Tuesday October 27, 2009
Have You Registered?
I doubt anyone can say we have had a routine start to this academic year. Most of us have found these times to be especially challenging – on every level: in the classroom when we turn away students, in our departments as we’ve cut our class schedules, and in governance meetings where difficult decisions are being made. You will have lots of company to compare notes with at our pre-session area meetings and at the Fall Plenary session! I hope you are registered for the Session and that you are holding local discussions of the very important resolutions in preparation for the voting. During this time of budget challenges, we need to stick together more than ever. Because our adopted resolutions become the official positions of the Academic Senate, the involvement of local senates is critical, and your college delegates carry the local views to the statewide Plenary Sessions.
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Defining the AA and AS Degrees
You might recall in Spring 2008 we passed resolution 9.06 which called for clear definitions of the AA versus the AS degrees. (AS = an associate degree in the areas of science, technology, engineering, or mathematics (STEM) or in the area of career technical education (CTE), with all other associate degrees given the title of Associate of Arts). Our recommendation eventually went to the Board of Governors (BoG), where it was approved. In theory, at that point, things should have proceeded rather simply to make the Title 5 change. However, the Department of Finance (DoF) has held up the implementation, indicating potential cost implications. The Chancellor’s Office and the Senate will continue to try to move this position along; in the meantime, colleges may choose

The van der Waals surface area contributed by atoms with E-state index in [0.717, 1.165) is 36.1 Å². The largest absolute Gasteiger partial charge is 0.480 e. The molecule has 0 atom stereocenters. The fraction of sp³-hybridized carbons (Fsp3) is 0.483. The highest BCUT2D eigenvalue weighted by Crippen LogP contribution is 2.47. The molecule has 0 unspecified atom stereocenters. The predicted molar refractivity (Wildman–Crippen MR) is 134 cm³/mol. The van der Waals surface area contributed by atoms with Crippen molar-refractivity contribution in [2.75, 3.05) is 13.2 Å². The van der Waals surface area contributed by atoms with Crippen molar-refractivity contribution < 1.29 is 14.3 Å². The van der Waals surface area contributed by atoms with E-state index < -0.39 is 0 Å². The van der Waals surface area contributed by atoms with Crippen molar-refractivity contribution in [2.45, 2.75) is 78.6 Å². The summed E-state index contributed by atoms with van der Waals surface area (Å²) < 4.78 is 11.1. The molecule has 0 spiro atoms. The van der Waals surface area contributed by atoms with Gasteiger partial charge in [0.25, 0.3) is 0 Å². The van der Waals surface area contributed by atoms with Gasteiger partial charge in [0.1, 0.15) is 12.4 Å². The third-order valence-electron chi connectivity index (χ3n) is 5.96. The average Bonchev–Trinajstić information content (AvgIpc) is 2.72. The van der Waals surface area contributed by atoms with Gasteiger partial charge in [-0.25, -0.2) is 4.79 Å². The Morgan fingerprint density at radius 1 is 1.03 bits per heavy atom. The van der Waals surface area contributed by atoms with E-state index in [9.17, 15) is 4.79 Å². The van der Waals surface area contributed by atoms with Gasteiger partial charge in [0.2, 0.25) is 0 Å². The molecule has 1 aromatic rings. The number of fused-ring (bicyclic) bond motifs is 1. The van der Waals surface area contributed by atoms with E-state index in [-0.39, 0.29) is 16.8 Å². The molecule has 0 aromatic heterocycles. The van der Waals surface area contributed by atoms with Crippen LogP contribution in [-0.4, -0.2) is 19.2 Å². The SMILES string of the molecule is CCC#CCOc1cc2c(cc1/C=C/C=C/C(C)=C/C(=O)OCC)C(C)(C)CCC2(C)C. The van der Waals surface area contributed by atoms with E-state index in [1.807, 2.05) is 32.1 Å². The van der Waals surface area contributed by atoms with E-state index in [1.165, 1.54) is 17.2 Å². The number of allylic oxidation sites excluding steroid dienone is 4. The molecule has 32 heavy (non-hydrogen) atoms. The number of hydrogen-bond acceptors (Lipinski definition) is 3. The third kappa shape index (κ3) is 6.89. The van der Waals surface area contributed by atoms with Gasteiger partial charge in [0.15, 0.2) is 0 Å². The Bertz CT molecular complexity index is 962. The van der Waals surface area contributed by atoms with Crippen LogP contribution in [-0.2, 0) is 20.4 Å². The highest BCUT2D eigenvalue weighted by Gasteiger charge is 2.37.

to make these changes on their own, and some already have done so. This is reminiscent of the Academic Senate’s position on Information Competency, which was also approved by the BoG but stopped by DoF. Many colleges proceeded on their own.
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Colleges across the state have experienced unprecedented enrollment at the same time as they have had to reduce class offerings. Students have felt the pain as have college administrators, staff and faculty, who have had to make budget cuts in many of their accounts. From all reports, we should also expect further mid-year reductions.
As you try to keep up with the budget news and in particular the effects on our categorical programs and the federal ARRA dollars, I have found the FACCC website to be an excellent resource. Their newsletter said, “FACCC has posted a memo and two spreadsheets showing the allocation by district of categorical programs and federal American Recovery and Reinvestment Act (ARRA) funds. The first spreadsheet lists the distribution of ‘unprotected’ categoricals with the second, showing the ‘protected’ ones. Local trustee boards have the authority to move funds from ‘unprotected’ programs to any other categorical, but not to the districts' General Fund. No such authority exists for ‘protected’ programs.” You can view the memo and spreadsheets online at
ALERT – pay attention to when your ARRA funds arrive. The guidelines indicate the funds must be spent within three days of receipt. Your CBOs have received the guidelines. For more information, please see the email you were sent from email@example.com on October 26, 2009.
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Prerequisite Pilot Project
The curriculum committee is presently setting up a Prerequisite Pilot Project Task Force in response to resolution 9.03 S09. The aim is to pilot a process whereby local faculty may apply a mathematics or writing prerequisite on a GE area based solely on content review. This group is being led by the Senate’s Curriculum Committee and will include representatives from faculty, administration and the Chancellor’s Office.